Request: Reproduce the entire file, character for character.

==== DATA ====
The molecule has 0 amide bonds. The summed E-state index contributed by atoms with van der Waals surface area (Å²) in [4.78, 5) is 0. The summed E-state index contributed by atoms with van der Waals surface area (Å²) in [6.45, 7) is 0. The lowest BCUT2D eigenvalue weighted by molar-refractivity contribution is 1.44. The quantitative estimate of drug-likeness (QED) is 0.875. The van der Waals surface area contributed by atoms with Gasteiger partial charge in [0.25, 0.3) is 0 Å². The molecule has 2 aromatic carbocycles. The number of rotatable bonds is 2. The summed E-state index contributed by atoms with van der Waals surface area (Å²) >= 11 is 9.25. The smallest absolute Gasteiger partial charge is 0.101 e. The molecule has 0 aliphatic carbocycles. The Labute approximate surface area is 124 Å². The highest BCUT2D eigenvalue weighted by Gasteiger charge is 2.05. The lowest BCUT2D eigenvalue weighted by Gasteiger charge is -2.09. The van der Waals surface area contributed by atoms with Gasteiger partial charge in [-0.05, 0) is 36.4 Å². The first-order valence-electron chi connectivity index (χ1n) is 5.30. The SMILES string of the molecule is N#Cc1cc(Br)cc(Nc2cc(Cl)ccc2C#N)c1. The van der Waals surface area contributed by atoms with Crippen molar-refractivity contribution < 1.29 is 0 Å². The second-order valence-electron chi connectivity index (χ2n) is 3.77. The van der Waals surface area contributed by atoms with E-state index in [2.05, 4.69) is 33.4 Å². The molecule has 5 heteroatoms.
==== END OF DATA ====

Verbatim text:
The molecule has 0 amide bonds. The summed E-state index contributed by atoms with van der Waals surface area (Å²) in [4.78, 5) is 0. The summed E-state index contributed by atoms with van der Waals surface area (Å²) in [6.45, 7) is 0. The lowest BCUT2D eigenvalue weighted by molar-refractivity contribution is 1.44. The quantitative estimate of drug-likeness (QED) is 0.875. The van der Waals surface area contributed by atoms with Gasteiger partial charge in [0.25, 0.3) is 0 Å². The molecule has 2 aromatic carbocycles. The number of rotatable bonds is 2. The summed E-state index contributed by atoms with van der Waals surface area (Å²) >= 11 is 9.25. The smallest absolute Gasteiger partial charge is 0.101 e. The molecule has 0 aliphatic carbocycles. The Labute approximate surface area is 124 Å². The highest BCUT2D eigenvalue weighted by Gasteiger charge is 2.05. The lowest BCUT2D eigenvalue weighted by Gasteiger charge is -2.09. The van der Waals surface area contributed by atoms with Gasteiger partial charge in [-0.05, 0) is 36.4 Å². The first-order valence-electron chi connectivity index (χ1n) is 5.30. The SMILES string of the molecule is N#Cc1cc(Br)cc(Nc2cc(Cl)ccc2C#N)c1. The van der Waals surface area contributed by atoms with Crippen molar-refractivity contribution < 1.29 is 0 Å². The second-order valence-electron chi connectivity index (χ2n) is 3.77. The van der Waals surface area contributed by atoms with E-state index in [2.05, 4.69) is 33.4 Å². The molecule has 5 heteroatoms.